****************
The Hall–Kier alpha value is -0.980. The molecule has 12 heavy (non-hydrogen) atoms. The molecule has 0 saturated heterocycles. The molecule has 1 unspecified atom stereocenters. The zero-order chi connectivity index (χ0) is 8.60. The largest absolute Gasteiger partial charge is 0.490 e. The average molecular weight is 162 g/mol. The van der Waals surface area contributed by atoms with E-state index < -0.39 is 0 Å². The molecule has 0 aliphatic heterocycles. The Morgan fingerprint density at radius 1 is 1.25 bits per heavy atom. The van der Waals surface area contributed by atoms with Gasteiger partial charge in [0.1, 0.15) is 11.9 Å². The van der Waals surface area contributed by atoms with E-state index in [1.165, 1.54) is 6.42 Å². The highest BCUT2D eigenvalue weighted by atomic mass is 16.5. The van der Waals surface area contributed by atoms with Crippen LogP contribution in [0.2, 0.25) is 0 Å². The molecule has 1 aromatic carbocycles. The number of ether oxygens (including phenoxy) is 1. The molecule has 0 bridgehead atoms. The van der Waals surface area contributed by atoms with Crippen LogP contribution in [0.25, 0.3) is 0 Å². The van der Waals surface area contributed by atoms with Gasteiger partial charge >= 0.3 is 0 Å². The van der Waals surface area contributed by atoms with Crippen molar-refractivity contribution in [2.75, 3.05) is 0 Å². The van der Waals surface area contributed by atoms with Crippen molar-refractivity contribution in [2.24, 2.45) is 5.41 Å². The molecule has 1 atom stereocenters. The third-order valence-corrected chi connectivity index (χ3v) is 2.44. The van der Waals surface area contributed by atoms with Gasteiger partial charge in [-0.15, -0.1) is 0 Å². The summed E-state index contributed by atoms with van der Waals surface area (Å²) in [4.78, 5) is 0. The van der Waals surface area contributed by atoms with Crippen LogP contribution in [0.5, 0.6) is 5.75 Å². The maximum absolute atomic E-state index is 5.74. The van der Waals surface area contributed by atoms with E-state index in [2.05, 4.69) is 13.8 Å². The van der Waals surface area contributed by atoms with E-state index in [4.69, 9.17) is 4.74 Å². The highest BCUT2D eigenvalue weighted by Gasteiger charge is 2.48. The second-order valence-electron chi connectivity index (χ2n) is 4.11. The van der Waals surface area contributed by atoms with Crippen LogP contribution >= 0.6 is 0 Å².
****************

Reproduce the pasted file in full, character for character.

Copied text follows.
The Hall–Kier alpha value is -0.980. The molecule has 12 heavy (non-hydrogen) atoms. The molecule has 0 saturated heterocycles. The molecule has 1 unspecified atom stereocenters. The zero-order chi connectivity index (χ0) is 8.60. The largest absolute Gasteiger partial charge is 0.490 e. The average molecular weight is 162 g/mol. The van der Waals surface area contributed by atoms with E-state index < -0.39 is 0 Å². The molecule has 0 aliphatic heterocycles. The Morgan fingerprint density at radius 1 is 1.25 bits per heavy atom. The van der Waals surface area contributed by atoms with Gasteiger partial charge in [0.1, 0.15) is 11.9 Å². The van der Waals surface area contributed by atoms with E-state index in [1.165, 1.54) is 6.42 Å². The highest BCUT2D eigenvalue weighted by atomic mass is 16.5. The van der Waals surface area contributed by atoms with Crippen LogP contribution in [0.2, 0.25) is 0 Å². The molecule has 1 aromatic carbocycles. The number of ether oxygens (including phenoxy) is 1. The molecule has 0 bridgehead atoms. The van der Waals surface area contributed by atoms with Crippen LogP contribution in [0.25, 0.3) is 0 Å². The van der Waals surface area contributed by atoms with Gasteiger partial charge >= 0.3 is 0 Å². The van der Waals surface area contributed by atoms with Crippen molar-refractivity contribution in [2.75, 3.05) is 0 Å². The van der Waals surface area contributed by atoms with Crippen molar-refractivity contribution in [2.24, 2.45) is 5.41 Å². The molecule has 1 atom stereocenters. The third-order valence-corrected chi connectivity index (χ3v) is 2.44. The van der Waals surface area contributed by atoms with Gasteiger partial charge in [-0.15, -0.1) is 0 Å². The summed E-state index contributed by atoms with van der Waals surface area (Å²) in [4.78, 5) is 0. The van der Waals surface area contributed by atoms with Crippen LogP contribution in [0.5, 0.6) is 5.75 Å². The maximum absolute atomic E-state index is 5.74. The van der Waals surface area contributed by atoms with E-state index in [2.05, 4.69) is 13.8 Å². The van der Waals surface area contributed by atoms with E-state index in [4.69, 9.17) is 4.74 Å². The highest BCUT2D eigenvalue weighted by Gasteiger charge is 2.48. The second-order valence-electron chi connectivity index (χ2n) is 4.11. The van der Waals surface area contributed by atoms with Crippen LogP contribution >= 0.6 is 0 Å².